A complaint and motion recently filed in Halifax County Superior Court by the City of Roanoke Rapids allege the county must provide 911 dispatching services to municipal emergency responders at no charge.
“I don’t like to comment on pending litigation, but I don’t want anyone to think that the City and the County are fighting with one another, or that this is indicative of some broader rift between the two governmental entities,” City Attorney Geoffrey Davis of Roanoke Rapids said on Friday. “We simply have a dispute regarding the law applicable to the 911 Center situation, and it’s come to the point where the City feels it needs a third party to make the decision for us. That’s what the courts and the Declaratory Judgment Act are for, after all.”
County Attorney Glynn Rollins responded to The Herald on Friday, “It is our policy to not discuss pending litigation. We will be responding to the complaint and the motion for injunctive relief in due course. Those responsive pleadings, when filed, will be public record.”
According to the court document submitted May 3, the city made several attempts to negotiate with the county to find an alternative resolution to the situation. The document further reads that the county “rejected” the attempts which was formally sent on Feb. 23, from Rollins.
The letter from Rollins in the court document reads, “The Halifax County Board of Commissioners met in closed session on Monday evening, Feb. 21, 2022, to discuss certain proposals made by Councilman Ferebee on behalf of the City of Roanoke Rapids with regard to funding from the city to defray a portion of the costs of personnel for the public safety answering point (PSAP) operated by Halifax County. After much discussion and deliberation, I have been directed to advise you that the county rejects any changes to the interlocal agreement that the county and the other participating municipalities have already adopted. The county is willing to have the city enter into the same interlocal agreement but with an effective date of July 1, 2022 (not retroactive to July 1, 2021).”
The city further stated in the court document that the county’s counsel noted if the City of Roanoke Rapids continued to refuse to accept the proposed agreement the county will “invoice and expect reimbursement” for the costs related to municipal dispatching.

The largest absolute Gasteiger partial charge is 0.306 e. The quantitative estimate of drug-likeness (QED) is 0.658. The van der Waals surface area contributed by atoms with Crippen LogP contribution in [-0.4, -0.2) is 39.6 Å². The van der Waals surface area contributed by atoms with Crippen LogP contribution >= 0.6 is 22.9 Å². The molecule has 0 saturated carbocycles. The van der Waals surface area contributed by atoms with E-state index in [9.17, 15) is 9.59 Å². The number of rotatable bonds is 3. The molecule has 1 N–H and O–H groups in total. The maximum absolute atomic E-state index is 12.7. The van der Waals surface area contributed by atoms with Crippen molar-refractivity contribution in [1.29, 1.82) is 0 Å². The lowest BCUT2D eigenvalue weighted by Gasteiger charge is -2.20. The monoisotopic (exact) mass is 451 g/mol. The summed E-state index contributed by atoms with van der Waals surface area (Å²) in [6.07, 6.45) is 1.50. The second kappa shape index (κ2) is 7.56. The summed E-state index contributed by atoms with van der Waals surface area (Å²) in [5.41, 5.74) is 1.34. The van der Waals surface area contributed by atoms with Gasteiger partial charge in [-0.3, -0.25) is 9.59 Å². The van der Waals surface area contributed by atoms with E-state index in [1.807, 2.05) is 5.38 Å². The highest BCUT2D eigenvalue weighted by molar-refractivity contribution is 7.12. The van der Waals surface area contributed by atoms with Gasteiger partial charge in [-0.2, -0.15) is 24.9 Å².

The court document further reads that on April 7, Halifax County Manager Dia Denton sent a letter on behalf of the county with an invoice to the City of Roanoke Rapids of $406,863.00 for 911 service for the 2022-23 Fiscal Year.
After a long wait, the all-female revival of the musical “1776” is premiering this month, featuring Hollister native singer and songwriter Brooke Simpson as Roger Sherman.
According to the American Repertory Theater website, the musical will show on Tuesday at the Loeb Drama Center at Repertory Theater in Cambridge, Massachusetts. The performance depicts John Adams attempting to convince the Continental Congress to move forward for American independence with the signing of the Declaration of Independence.
Simpson has been a superstar in Halifax County with her rise to fame by participating in The Voice and America’s Got Talent. With the community and the Haliwa-Saponi Tribe cheering her on, her closest supporters — her family — have been there on the journey with her.
“I am extremely proud to be able to witness this moment in Brooke’s life,” her mother, Jimille Mills, said on Friday. “She is an extremely hard worker, and to see it pay off is so rewarding. I know this is a bit out of her element, being she will not only be singing but also acting. As far as the all-female cast, I am anxious to see how this will all play out in portraying male characters in the ‘1776’ musical. It makes it even more intriguing and exciting as we wait to see her perform in two weeks.”
Mills said she has not been able to speak with her personally as much as she would like, but Simpson’s rehearsals are very demanding.
“There were times Brooke spoke of being extremely stressed, but it was only because she does everything with the spirit of excellence,” she said. “Once she learned her parts, she was back on cloud nine. She is extremely excited and is loving every moment of this opportunity. The hardest thing is missing her husband and her dogs. They are not able to be there with her being he is creative arts pastor for a church back near LA.”
Mills said her daughter is the only indigenous/Native American actor in the “1776” performance and is representing all of her tribe.
“Her Tribe is very proud of her and very supportive,” she said. “Someone is already making plans to charter a bus to take a group out once the show comes to New York. Right now, the show is in Cambridge, Massachusetts, from now until the end of July. She would get August off and starting September, they will begin shows in New York going through the spring of 2023.”
For ticket information, visit bit.ly/3FJz018.